A two-day intense dialogue “Towards new mental health policy and human rights based treatment” took place in Belgrade, on 08-09 June 2018.
More than fifty psychiatrists, psychologists, social workers, lawyers, patients and their family members, gathered to discuss intricacies of mental health policy rightly described by the Head of Council of Europe Office in Belgrade, Mr. Tim Cartwright, in his welcoming remarks, as one of the most difficult and complex areas of public policy: “Few areas of public policy are as vexed and complicated, as emotionally-charged and case-specific, as Mental Health, and that is without the associated added-dimensions of deprivation of liberty, reintegration and rehabilitation”.
Identified policy and implementation gaps by the CoE experts prompted Ministry of Health (MoH) to establish a WG to draft the new Mental Health Strategy. This conference contributed to policy dialogue and identification of strategic options, clearly stating that mental health issues cut across all state authorities’ jurisdictions and must be perceived as a joint endeavor. There is need for commitment by all parties, clear distribution of tasks and those in charge, and fixed time-frames. That is why in addition to a vision document, an operational accompanying Action Plan is a must.
The EU firmly supports Serbia on this path. Not only because “proper standards of mental health ensuring human rights and proper social care are part of Serbia’s negotiations with the EU, required not only for Chapter 23 dealing with fundamental rights, but also Chapters 19 and 28 covering social and health issues, but because mental health is a very important topic for us, as it a very human issue which increasingly affects society”, Mr. Nicolas Bizel, Head of the Operations of the Delegation of the European Union to the Republic of Serbia.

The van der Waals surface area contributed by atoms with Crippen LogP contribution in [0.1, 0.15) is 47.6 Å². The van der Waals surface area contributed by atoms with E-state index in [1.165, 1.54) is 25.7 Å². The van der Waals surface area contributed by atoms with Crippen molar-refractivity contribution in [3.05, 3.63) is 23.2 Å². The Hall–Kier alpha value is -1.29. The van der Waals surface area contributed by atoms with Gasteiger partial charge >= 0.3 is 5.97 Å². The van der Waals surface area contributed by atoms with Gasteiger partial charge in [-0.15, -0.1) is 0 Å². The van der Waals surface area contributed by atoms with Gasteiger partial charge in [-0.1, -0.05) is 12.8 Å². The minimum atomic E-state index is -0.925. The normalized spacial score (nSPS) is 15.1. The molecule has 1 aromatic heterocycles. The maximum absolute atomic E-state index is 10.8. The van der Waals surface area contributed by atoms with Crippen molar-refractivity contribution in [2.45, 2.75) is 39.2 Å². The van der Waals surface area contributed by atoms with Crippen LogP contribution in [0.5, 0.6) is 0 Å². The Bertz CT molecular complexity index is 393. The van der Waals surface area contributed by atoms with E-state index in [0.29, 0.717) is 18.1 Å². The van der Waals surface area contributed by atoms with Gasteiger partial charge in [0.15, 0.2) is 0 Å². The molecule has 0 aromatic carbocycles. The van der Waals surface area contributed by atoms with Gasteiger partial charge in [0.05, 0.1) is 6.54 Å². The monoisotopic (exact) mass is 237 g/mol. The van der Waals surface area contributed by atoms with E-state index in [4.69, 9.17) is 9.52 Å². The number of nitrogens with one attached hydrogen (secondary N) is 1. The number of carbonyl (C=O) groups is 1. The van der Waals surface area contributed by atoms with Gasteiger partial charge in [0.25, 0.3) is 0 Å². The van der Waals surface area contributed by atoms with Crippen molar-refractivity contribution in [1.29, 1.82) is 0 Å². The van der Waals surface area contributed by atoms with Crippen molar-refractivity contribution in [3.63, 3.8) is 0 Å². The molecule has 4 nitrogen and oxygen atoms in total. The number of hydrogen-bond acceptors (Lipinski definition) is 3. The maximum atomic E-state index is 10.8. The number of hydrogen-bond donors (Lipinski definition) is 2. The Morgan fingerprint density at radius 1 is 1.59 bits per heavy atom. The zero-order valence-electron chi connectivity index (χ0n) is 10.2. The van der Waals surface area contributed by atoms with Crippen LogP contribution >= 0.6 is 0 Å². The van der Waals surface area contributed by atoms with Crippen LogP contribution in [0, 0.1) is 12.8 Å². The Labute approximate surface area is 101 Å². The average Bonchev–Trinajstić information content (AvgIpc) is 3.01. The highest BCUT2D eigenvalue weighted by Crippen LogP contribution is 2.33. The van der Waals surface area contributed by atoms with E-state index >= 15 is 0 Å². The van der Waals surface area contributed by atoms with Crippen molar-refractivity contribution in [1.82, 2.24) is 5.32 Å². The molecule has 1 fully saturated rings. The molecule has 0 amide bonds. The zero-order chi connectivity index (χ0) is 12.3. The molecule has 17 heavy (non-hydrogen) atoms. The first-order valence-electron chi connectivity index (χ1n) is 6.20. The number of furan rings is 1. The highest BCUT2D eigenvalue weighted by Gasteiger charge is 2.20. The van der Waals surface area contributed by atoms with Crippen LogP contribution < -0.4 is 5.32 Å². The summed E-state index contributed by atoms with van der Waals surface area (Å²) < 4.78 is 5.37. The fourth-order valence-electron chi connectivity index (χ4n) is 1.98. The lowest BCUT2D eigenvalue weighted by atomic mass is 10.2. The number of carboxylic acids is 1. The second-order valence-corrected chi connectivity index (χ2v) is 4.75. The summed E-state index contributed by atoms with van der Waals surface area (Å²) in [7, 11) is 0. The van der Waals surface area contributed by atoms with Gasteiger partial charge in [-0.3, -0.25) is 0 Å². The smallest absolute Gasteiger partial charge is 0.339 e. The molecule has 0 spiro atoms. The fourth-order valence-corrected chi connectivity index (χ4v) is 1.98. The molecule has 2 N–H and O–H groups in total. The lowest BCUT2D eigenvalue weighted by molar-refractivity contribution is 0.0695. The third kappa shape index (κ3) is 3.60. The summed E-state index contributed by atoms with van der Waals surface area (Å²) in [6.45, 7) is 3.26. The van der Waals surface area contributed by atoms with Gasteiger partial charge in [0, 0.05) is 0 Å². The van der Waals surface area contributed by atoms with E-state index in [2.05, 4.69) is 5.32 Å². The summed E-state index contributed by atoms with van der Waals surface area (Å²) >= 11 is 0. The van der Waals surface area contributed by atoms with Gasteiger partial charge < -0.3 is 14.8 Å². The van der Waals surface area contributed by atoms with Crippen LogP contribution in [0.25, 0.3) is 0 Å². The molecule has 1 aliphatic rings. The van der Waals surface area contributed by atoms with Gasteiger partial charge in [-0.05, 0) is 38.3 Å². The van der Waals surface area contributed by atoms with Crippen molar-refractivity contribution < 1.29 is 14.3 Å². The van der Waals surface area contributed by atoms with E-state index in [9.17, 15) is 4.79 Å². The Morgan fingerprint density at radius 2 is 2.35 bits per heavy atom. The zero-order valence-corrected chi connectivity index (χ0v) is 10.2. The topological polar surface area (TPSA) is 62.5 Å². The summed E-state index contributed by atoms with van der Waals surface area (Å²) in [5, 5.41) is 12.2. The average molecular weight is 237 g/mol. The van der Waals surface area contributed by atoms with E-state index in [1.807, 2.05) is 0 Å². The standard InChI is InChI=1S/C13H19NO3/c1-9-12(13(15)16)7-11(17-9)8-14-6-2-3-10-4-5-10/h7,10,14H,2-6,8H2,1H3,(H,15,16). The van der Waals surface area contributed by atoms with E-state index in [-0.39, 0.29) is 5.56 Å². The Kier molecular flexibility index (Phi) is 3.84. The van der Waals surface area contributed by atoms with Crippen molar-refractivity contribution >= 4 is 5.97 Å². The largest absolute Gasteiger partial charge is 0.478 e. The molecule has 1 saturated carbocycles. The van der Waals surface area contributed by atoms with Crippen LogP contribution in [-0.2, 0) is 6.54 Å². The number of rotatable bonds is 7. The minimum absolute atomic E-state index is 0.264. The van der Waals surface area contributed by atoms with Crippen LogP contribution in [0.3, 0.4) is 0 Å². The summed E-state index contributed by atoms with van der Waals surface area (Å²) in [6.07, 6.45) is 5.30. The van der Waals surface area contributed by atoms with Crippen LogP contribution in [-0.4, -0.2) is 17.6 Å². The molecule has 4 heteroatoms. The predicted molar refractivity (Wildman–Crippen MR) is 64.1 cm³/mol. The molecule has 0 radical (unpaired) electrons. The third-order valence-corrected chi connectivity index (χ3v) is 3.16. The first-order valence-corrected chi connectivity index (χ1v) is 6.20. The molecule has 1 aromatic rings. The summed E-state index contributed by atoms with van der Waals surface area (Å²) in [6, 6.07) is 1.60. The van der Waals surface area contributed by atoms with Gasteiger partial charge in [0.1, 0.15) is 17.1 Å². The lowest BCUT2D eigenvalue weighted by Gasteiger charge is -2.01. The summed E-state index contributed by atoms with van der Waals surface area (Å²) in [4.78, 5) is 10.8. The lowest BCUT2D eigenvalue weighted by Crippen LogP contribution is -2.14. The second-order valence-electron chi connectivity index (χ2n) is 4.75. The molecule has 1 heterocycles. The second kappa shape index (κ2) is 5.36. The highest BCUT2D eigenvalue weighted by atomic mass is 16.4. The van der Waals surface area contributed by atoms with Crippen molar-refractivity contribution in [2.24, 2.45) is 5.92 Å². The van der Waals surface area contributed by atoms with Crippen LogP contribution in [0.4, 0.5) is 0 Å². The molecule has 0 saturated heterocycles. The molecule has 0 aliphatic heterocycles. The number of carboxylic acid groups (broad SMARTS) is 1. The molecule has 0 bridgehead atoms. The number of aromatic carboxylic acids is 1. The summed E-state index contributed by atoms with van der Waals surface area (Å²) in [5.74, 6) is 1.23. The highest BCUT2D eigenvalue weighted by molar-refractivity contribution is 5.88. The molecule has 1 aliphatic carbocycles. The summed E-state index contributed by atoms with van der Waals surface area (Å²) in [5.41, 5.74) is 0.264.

This, as multi-disciplinary forum for exchange of views among professionals, academics, civil society, persons with mental disorders and their family members, brought very personal testimonies to the table. Olgica from New Vision, Association of mental health service users and their family members, expressed the appreciation that “Finally, after more than five years having a chance to be here, talk, contribute and listen”. The MoH WG promised to involve service users and their family members in the drafting process.
Democratic debate touched upon legislative solutions, best practices and operational issues concluding that: protection of mental health requires involvement of all metal health service users, inter-sectorial cooperation, mobilisation of financial and human resources including pre-accession EU funds, feasibility studies with the most recent, appointment of regional coordinators for implementation of the mental health policy, establishment of an annual psychiatric and social institutions forum and society-wide awareness campaigns leading to de-stigmatization and prevention of discrimination. Deinstitutionalization should not lead to trans-institutionalization, “human rights in mental health are the new way forward leading to life-changing measures and asking for convergence of processes in psychiatry and social affairs”, Roberto Mezzina, Mental Health Department, Trieste, EQUAL project. Advocacy for true change will continue.
The conference was organized jointly by the Council of Europe (CoE), within the project “Enhancing Human Rights Protection for Detained and Sentenced Persons in Serbia”, implemented within the joint EU and CoE programme “Horizontal Facility for the Western Balkans and Turkey” and the International Aid Network (IAN) Belgrade office and the Trieste Health Centre within the EQUAL project – funded by the Friuli Venezia Giulia Region – L.R. 19/2000 – Italy.